Also, sometimes an action is so nonsensical that you can be sure the user was trying to do something else. Instead of just telling the user “No can do”, your app can infer what they might have wanted to do, and offer to do that instead. You’re putting up an alert anyway, so why not put something useful in it?

You are not the typical user

When evaluating how certain you are about the user’s intents, also keep in mind that you are someone involved in application development. The way you use and understand the application goes much deeper than that of your users. You may know more about kerning, anchored selections and grammar-checking algorithms, while the users of your text editor may know more about particle physics or elaborate stitching, or whatever topic they are writing about when they use your text editor. A novelist has different needs than someone who mainly writes correspondence, who has again different needs from someone writing a technical manual.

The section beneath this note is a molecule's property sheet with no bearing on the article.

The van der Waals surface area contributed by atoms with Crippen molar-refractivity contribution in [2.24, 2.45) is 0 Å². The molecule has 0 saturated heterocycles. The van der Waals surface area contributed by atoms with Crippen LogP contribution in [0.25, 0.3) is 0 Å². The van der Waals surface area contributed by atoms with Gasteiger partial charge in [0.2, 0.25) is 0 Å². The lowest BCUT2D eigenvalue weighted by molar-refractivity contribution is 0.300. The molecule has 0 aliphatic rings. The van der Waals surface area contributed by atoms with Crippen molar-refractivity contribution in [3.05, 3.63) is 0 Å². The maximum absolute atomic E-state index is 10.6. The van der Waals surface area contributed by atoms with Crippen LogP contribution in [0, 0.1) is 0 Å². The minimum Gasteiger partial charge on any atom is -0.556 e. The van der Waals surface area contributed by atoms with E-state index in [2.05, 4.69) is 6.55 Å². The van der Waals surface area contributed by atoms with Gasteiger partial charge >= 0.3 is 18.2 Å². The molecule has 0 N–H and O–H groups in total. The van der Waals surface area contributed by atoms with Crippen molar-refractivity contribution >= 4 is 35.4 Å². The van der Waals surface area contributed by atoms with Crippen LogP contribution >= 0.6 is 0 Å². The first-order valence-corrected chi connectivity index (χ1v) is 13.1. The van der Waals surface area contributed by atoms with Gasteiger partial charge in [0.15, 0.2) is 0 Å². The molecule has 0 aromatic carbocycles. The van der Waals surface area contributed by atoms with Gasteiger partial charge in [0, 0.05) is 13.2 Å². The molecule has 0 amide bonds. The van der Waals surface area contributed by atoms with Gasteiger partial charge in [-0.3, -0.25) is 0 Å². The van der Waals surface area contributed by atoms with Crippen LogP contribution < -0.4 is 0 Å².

So, when you infer that “everybody hand-picks their photos off the camera”, keep in mind that that may not at all be true. Someone taking a large amount of photos on a holiday to Lucerne, Switzerland, will probably want to quickly empty the memory card of the camera by transferring all photos to their Mac, and then quickly head out again with a fresh card, to enjoy the place more. They will want to just plug it in and have it import all while they take a shower.

On the other hand, a photographer on a scheduled outdoor shoot may be looking over each image anyway, to see whether he got the coverage he wanted, or whether he has to keep going to get the right picture because of a pedestrian in the background who was picking his nose at just the wrong moment, or a smudgy fingerprint on the lens that didn’t show up on the small camera screen.